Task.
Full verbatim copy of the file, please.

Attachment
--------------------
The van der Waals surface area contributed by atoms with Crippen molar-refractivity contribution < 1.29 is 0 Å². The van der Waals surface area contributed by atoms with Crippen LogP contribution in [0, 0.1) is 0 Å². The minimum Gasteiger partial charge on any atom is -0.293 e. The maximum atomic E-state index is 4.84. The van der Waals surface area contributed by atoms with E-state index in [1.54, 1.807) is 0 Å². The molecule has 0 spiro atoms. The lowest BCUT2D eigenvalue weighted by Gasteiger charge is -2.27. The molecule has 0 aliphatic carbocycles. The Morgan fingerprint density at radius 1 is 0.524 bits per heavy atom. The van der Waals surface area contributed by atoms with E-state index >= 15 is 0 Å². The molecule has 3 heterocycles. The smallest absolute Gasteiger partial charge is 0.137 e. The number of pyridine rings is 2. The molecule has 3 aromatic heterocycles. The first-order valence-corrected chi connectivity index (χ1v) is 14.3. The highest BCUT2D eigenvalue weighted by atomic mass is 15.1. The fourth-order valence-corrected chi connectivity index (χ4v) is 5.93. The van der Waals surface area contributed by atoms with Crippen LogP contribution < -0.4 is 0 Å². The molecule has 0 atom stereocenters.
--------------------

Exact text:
The van der Waals surface area contributed by atoms with Crippen molar-refractivity contribution < 1.29 is 0 Å². The van der Waals surface area contributed by atoms with Crippen LogP contribution in [0, 0.1) is 0 Å². The minimum Gasteiger partial charge on any atom is -0.293 e. The maximum atomic E-state index is 4.84. The van der Waals surface area contributed by atoms with E-state index in [1.54, 1.807) is 0 Å². The molecule has 0 spiro atoms. The lowest BCUT2D eigenvalue weighted by Gasteiger charge is -2.27. The molecule has 0 aliphatic carbocycles. The Morgan fingerprint density at radius 1 is 0.524 bits per heavy atom. The van der Waals surface area contributed by atoms with E-state index >= 15 is 0 Å². The molecule has 3 heterocycles. The smallest absolute Gasteiger partial charge is 0.137 e. The number of pyridine rings is 2. The molecule has 3 aromatic heterocycles. The first-order valence-corrected chi connectivity index (χ1v) is 14.3. The highest BCUT2D eigenvalue weighted by atomic mass is 15.1. The fourth-order valence-corrected chi connectivity index (χ4v) is 5.93. The van der Waals surface area contributed by atoms with Crippen LogP contribution < -0.4 is 0 Å². The molecule has 0 atom stereocenters.